This Charity was formed in 1896 because of the 'splitting' of the original Ratcliff Charity into two separate schemes - the Stepney & Bow Educational Foundation, concerned solely with the administration of that part of the bequest concerned with education, and the Ratcliff Pension Charity to continue the alms-house and pensioners’ purposes of the original Gibson bequest. It financed the Company's Charitable work in Stepney and Bow and the wider Tower Hamlets area by making grants to needy residents and to welfare organisations.


The Coopers' Company and Coborn Educational Foundation - Charity Commission Scheme No. L.2/234613 A/1 

Under a scheme made by the Charity Commissioners in 1891, two schools at Bow, one for boys founded in 1536 and one for girls founded in 1701 by Mrs Prisca Coborn, were administered by a Board of Governors nominated by the Company, various public bodies and local parish churches.
During the second world war the local population had considerably decreased and by 1945 many pupils were living out in Essex. The difficulty in attracting pupils, the mounting cost of travel and the reluctance of the County Educational Authorities to continue financial support, rendered a move inevitable.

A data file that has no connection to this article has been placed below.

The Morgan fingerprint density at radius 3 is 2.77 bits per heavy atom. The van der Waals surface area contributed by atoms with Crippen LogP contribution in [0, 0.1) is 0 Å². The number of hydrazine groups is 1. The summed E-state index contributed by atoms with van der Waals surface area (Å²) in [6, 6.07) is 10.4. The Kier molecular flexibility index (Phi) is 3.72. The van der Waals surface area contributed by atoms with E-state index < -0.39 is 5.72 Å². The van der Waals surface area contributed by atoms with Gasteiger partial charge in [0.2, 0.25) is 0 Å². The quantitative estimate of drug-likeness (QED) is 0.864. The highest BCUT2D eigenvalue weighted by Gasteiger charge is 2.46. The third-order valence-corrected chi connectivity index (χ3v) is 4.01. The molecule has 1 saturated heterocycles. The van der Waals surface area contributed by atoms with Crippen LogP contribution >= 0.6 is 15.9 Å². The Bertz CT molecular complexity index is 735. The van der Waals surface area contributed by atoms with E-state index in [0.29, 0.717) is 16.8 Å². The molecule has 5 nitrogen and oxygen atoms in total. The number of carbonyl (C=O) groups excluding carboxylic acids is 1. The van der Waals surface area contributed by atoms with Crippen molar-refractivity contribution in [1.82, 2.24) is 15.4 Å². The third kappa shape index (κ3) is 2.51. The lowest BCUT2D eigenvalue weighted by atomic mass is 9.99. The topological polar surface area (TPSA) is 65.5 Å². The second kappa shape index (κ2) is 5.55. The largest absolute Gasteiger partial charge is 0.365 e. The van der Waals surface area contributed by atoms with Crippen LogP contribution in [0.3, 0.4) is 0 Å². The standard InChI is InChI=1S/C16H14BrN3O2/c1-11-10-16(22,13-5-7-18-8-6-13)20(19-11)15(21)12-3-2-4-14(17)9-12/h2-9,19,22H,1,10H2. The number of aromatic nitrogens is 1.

On 6 May 1970, the Foundation Stone of a new coeducational, school, to be known as The Coopers' Company and Coborn School, was laid at St. Mary's Lane, Upminster, Essex, in the London Borough of Havering, and the School was officially opened by the Lord Mayor of London in September 1974. The Coopers' Company nominate seven Governors to the Governing Body of the Foundation.

The Company appoints six of the 21 School Governors responsible for the appointment and remuneration of the Head Teacher and staff and for the general supervision of the school.